Forward to a brighter future or back to a darker past? Thoughts and predictions on the 2012 election
We’re live-blogging the election results tonight over at my place, and I invite you to join us there while you continue to get the usual great commentary here at TMV.
But allow me to offer my predictions (which went up earlier today):
What will happen today? I am not normally an optimistic person, and I continue to be anxious. My concern is that the Republican voter supression effort, along with possible voting-machine tampering, will hand the election to Romney. And yet, I have confidence in Nate Silver and other polling experts, I think that the polls have generally under-counted core Obama constituencies (blacks, Hispanics, young voters) as well as cell phone users (who generally lean Democratic), and I think that Obama, who has been an outstanding president in contrast to conservative propaganda and progressive disappointment, will ultimately prevail, if narrowly, over a deeply unpopular party with deeply unpopular policies and a terrible candidate in Romney.
We all know it’s coming down to a handful of swing states. I think Obama will win them all with the exception of North Carolina. That will mean an Electoral College victory of 332 to 206. I see Florida, perhaps the craziest state in the union, as the toughest to call, and it could go for Romney, particularly if Gov. Rick Scott’s voter suppression efforts block enough Democratic voters. So I suppose I’d go with 303 to 235 as my second prediction. I don’t see Obama winning North Carolina, but it’s possible, and if he does, and if he really does outperform the polls, that would mean a 347 to 191 win.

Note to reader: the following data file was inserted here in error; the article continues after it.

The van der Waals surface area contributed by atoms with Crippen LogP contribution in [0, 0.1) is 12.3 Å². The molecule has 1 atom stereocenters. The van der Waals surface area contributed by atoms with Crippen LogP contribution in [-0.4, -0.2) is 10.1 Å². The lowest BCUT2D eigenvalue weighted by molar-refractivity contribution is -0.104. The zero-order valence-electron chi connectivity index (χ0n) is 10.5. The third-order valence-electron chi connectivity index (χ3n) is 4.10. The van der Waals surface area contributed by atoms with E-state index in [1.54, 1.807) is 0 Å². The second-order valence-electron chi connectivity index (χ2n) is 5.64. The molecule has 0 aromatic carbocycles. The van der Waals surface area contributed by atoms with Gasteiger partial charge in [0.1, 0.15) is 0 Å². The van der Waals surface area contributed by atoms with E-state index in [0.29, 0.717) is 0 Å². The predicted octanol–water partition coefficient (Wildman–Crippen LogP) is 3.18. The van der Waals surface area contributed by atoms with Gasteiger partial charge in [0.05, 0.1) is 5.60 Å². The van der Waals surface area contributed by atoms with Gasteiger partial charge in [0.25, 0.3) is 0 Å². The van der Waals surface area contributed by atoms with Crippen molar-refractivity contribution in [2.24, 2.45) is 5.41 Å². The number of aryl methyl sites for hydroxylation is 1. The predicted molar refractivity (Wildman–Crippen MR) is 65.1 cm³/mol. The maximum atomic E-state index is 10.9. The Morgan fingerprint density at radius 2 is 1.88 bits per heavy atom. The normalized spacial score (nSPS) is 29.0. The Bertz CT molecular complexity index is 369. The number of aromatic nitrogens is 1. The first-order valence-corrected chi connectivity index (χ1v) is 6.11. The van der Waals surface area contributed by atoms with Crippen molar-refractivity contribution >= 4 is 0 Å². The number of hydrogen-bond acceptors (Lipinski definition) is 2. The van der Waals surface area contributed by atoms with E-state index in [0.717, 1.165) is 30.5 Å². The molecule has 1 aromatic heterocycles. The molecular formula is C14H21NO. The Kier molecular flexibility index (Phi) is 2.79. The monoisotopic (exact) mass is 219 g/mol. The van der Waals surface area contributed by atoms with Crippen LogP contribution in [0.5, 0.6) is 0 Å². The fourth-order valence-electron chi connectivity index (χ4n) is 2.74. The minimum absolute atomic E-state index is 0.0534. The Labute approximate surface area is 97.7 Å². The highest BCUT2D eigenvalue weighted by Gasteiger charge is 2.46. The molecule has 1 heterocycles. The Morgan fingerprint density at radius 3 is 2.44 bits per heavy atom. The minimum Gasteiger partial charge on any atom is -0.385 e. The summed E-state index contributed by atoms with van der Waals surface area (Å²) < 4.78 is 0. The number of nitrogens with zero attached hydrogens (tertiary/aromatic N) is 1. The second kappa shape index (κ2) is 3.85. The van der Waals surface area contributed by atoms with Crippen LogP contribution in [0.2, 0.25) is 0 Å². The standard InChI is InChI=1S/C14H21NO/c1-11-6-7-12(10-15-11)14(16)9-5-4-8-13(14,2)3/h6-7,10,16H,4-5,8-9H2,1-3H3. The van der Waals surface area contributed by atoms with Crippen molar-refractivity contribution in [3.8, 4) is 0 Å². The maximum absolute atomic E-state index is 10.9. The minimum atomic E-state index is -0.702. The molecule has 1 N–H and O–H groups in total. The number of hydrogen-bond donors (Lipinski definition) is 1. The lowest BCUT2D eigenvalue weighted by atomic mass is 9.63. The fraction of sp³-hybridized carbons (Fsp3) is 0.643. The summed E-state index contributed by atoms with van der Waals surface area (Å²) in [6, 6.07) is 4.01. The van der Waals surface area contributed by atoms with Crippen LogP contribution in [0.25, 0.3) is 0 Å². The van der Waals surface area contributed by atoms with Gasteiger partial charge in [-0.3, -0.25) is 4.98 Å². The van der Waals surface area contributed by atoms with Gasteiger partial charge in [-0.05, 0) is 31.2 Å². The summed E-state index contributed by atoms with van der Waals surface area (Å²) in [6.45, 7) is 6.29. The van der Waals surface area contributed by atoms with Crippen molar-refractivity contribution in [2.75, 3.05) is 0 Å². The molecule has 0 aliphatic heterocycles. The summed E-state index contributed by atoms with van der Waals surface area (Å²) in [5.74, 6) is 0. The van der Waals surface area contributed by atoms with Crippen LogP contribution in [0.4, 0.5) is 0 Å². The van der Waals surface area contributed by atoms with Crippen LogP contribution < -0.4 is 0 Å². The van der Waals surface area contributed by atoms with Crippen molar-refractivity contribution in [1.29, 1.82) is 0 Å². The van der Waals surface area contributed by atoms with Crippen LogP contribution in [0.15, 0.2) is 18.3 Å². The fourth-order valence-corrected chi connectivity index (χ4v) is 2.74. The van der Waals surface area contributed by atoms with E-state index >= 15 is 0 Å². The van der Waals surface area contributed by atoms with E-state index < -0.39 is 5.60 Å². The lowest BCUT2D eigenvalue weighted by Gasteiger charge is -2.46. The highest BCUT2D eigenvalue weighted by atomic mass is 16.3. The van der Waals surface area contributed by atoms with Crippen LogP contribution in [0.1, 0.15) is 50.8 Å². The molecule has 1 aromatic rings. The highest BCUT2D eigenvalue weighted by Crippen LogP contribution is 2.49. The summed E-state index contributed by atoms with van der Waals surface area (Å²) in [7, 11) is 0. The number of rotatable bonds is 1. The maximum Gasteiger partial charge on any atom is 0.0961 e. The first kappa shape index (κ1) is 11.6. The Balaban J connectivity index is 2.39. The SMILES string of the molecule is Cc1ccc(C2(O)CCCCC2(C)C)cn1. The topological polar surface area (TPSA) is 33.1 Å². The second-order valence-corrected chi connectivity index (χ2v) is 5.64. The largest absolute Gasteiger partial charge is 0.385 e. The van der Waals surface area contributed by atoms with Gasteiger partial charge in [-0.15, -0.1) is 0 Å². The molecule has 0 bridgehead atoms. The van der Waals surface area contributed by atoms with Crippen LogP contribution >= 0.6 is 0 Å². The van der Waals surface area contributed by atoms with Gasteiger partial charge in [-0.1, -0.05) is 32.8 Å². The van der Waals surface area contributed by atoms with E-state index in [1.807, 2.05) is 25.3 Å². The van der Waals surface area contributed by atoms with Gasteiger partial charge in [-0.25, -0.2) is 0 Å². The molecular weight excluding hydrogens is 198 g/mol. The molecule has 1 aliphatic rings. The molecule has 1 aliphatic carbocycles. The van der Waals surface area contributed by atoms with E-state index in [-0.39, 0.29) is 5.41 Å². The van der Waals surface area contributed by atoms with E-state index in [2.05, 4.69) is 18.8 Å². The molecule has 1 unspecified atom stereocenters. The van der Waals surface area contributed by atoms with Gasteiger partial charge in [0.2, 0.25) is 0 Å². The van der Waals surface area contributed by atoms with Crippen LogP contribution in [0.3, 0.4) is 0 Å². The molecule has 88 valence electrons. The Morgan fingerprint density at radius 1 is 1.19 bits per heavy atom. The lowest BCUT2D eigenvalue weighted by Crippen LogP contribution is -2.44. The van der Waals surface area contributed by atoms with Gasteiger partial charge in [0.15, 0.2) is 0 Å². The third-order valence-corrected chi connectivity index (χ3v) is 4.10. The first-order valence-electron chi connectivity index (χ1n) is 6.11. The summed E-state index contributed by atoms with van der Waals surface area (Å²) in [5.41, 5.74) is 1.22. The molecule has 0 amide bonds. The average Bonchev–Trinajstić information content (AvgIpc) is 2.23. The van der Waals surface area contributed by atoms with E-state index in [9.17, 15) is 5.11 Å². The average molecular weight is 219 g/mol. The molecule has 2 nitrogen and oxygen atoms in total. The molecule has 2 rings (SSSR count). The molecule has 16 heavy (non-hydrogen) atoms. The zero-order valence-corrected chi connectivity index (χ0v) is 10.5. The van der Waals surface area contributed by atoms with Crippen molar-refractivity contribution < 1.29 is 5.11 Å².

In terms of the popular vote, I don’t think we’ll see the split decision the media are getting so worked up about. Which is to say, I think Obama will win the popular vote. I’ll go with Obama 50.8, Romney 48.2, a 2.6-point margin.
I would just note that as of midnight last night, Nate Silver gave Obama a 92% chance of winning, higher than it’s ever been.
I haven’t analyzed the House races all that carefully, but I’d say a Democratic gain of 5-10 seats is possible.
As for the Senate, some major races:
— Warren (D) over Brown (R) in Massachusetts (PICKUP);
— Kaine (D) over Allen (R) in Virginia (HOLD):
— Murphy (D) over McMahon (R) in Connecticut (PICKUP);
— Nelson (D) over Mack (R) in Florida (HOLD);
— Brown (D) over Mandel (R) in Ohio (HOLD);
— Donnelly (D) over Mourdock (R) in Indiana (PICKUP);
— McCaskill (D) over Akin (R) in Missouri (HOLD);
— Baldwin (D) over Thompson (R) in Wisconsin (HOLD);
— Tester (D) over Rehberg (R) in Montana (HOLD);
— Flake (R) over Carmona (D) in Arizona (HOLD);
— Heller (R) over Berkley (D) in Nevada (HOLD);
— Berg (R) over Heitkamp (D) in North Dakota (PICKUP);
— Fischer (R) over Kerrey (D) in Nebraska (PICKUP); and
— King (I) over Summers (R) and Dill (D) in Maine.
The current composition of the Senate is 51 Democratic, 47 Republican, and 2 Independent (both caucusing with the Dems). I think the Democrats will pick up a net of one seat and the Republicans will lose a net of one, with an Independent picking up Maine, meaning the Senate will be 52 Democratic, 46 Republican, and 2 Independents, or essentially a 53-46-1 Democratic majority (with the Independent in Maine likely to lean Democratic).